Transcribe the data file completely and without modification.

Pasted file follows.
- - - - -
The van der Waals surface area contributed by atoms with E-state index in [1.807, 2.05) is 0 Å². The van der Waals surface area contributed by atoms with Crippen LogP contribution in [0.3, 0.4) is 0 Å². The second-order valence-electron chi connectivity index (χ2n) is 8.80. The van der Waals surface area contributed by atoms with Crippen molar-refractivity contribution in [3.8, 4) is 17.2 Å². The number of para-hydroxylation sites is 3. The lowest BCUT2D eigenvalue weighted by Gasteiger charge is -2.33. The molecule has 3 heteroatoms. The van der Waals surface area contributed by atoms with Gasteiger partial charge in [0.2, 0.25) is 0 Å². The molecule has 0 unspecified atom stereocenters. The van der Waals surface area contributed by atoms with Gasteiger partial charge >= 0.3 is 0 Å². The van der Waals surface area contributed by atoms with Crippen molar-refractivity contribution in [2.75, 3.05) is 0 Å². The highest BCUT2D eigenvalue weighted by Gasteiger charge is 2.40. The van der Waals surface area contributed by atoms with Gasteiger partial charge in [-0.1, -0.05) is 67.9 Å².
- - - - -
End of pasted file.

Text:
The van der Waals surface area contributed by atoms with E-state index in [1.807, 2.05) is 0 Å². The van der Waals surface area contributed by atoms with Crippen LogP contribution in [0.3, 0.4) is 0 Å². The second-order valence-electron chi connectivity index (χ2n) is 8.80. The van der Waals surface area contributed by atoms with Crippen molar-refractivity contribution in [3.8, 4) is 17.2 Å². The number of para-hydroxylation sites is 3. The lowest BCUT2D eigenvalue weighted by Gasteiger charge is -2.33. The molecule has 3 heteroatoms. The van der Waals surface area contributed by atoms with Gasteiger partial charge in [0.2, 0.25) is 0 Å². The molecule has 0 unspecified atom stereocenters. The van der Waals surface area contributed by atoms with Gasteiger partial charge >= 0.3 is 0 Å². The van der Waals surface area contributed by atoms with Crippen molar-refractivity contribution in [2.75, 3.05) is 0 Å². The highest BCUT2D eigenvalue weighted by Gasteiger charge is 2.40. The van der Waals surface area contributed by atoms with Gasteiger partial charge in [-0.1, -0.05) is 67.9 Å².